Plaintiffs in error, Charles R. Eatchel and William E. Eatchel, bring writ of error here from an order of the Denver District Court adjudging them in contempt of court and assessing attorney's fees against them.
James A. Lanphere, the former husband of Mrs. Rose Ann Parker, filed petitions for writs of habeas corpus in the names of Erin Kay and Kelli Ann Lanphere who are minor children born to James Lanphere and Mrs. Parker during their marriage. Mrs. Parker claimed custody of the children pursuant to a decree of a Texas district court, and they resided with her in Texas. The father alleged that custody was rightfully in him by virtue of a decree of a district court in New Mexico. At the time the petition was filed, Mrs. Parker and the two children were visiting with her parents, Charles and Wilma Eatchel, in Colorado.
Writs of habeas corpus were issued for the production of Erin and Kelli Lanphere and were served upon William Eatchel (a brother of Mrs. Parker) and upon his wife. William informed Charles Eatchel that he had been served with certain papers regarding his sister's children. Charles Eatchel conferred with his lawyer and discussed the matter with his daughter, Mrs. Parker. As a result Mrs. Parker left Colorado for Texas with the two children without being served with the writ. Subsequent to Mrs. Parker's departure from Colorado, the writs were served on Charles Eatchel.
On the return day for the writs, William and Charles Eatchel (hereinafter referred to as the respondents or by name) appeared in court without the children. After conducting a hearing on why the children were not before the court, the district court judge ordered the respondents to appear and show cause why they should not
We find it necessary to discuss only one of the allegations of error put forth by the respondents. They allege that the evidence at the hearing to show cause is insufficient as a matter of law to find them in contempt of court. We agree and reverse the judgment of the district court.
The citation for contempt, as amended, ordered the respondents to appear before the court and show cause why they should not be punished for contempt for neglect and refusal to comply with the order, which was to produce the children whom it was said were unlawfully detained in the respondents' custody. On the basis of this charge, the trial judge decided that both of the respondents were in contempt for their failure to "adhere to the order heretofore properly entered by the judge of the district court."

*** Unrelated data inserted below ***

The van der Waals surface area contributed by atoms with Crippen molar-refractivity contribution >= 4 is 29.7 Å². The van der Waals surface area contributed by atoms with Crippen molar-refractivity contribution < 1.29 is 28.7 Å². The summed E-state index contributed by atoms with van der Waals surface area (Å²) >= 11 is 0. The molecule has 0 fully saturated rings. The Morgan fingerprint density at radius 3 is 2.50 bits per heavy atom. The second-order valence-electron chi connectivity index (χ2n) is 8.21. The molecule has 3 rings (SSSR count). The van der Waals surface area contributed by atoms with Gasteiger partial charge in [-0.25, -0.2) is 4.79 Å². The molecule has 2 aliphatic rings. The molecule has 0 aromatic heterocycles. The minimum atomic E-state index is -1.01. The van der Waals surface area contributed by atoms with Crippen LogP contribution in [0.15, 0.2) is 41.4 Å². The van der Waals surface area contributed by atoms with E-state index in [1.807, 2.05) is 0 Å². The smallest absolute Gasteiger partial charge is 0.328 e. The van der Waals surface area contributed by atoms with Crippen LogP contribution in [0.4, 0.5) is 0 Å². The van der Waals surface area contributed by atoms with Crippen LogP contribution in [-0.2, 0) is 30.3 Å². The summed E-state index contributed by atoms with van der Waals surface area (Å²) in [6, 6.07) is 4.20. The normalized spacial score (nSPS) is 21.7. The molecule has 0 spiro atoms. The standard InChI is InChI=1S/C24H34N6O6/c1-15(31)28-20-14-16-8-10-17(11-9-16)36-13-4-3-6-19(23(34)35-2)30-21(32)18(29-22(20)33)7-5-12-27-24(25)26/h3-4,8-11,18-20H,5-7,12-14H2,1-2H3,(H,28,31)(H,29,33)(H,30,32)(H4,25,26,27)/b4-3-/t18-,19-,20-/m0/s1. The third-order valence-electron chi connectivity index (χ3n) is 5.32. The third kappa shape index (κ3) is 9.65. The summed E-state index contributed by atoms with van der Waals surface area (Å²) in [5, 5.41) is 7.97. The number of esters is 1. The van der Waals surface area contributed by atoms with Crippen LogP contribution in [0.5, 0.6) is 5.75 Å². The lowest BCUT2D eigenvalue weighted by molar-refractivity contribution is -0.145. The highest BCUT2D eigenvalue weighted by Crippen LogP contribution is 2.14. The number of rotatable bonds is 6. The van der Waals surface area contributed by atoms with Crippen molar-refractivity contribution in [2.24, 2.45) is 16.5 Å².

The accused can be convicted of no contempt other than that charged in the citation. This Court has recognized that the citation for contempt plays a very important role in enabling the person charged to understandingly shape his course and prepare his defense. Shapiro v. Shapiro, 115 Colo. 501, 175 P.2d 387. It is the opinion of this Court that there is insufficient evidence, as a matter of law, in the record of the hearing to support the conclusion of the judge that the respondents had neglected or refused to comply with the writs of habeas corpus, which was the contempt with which they were charged. See Decatur v. Young, 92 N.J.Eq. 635, 114 A. 806.
It is not argued by counsel on either side that Charles or William Eatchel had actual custody of the two children involved in the writs of habeas corpus. The evidence reveals that the children were continuously under the control and in the custody of their mother, Mrs. Parker. Instead of finding that the respondents had actual custody of the children, the court looked to the care that Charles Eatchel had lavished on the children and the relationship he shared with his daughter. Under the circumstances, the court found that obedience to the order of the court would require the father "to put his foot down and demand that they remain until this matter could have been disposed of properly in these courts."
We do not agree that the respondents were under an obligation to proceed as the district judge directed. The mother, who had not been served in the Colorado proceeding, left the State of Colorado with the two children in her custody. The respondents could not produce the children in court against the wishes of the mother, and there was evidence that Mrs. Parker would have refused to comply if her father and brother had done as the court felt they should have done. The district court judge noted before fixing a penalty that there was evidence that Charles Eatchel flew to Texas in a vain attempt to prevail upon his daughter to return with the children to Colorado.
The case of Brown v. Cook, 123 Utah. 505, 260 P.2d 544, cited by the defendant in error, involved a situation where the person in contempt of court had actual custody of the child. Under the circumstances in Brown, the Supreme Court of Utah correctly held that the person having custody of the child was required by the writ of habeas corpus to produce the child after having been served with the writ; furthermore, that he failed to obey the order and was therefore in contempt of court when he permitted the child's father to remove the child from the state without offering appropriate resistance. Those are not the facts in the present case.
Nor can it be said that the conviction of contempt was proper on the grounds that the Eatchels interfered with the execution of legal process or the administration of justice. Such acts of interference — if in truth they were actually acts
Since the judgment of contempt cannot be sustained, and since by virtue of Rule 107(d) an order for attorney's fees is an adjunct of a finding of guilty of contempt, the award of attorney's fees by the trial court must also be set aside.
The judgment is reversed.
McWILLIAMS, C. J., and HODGES and GROVES, JJ., concur.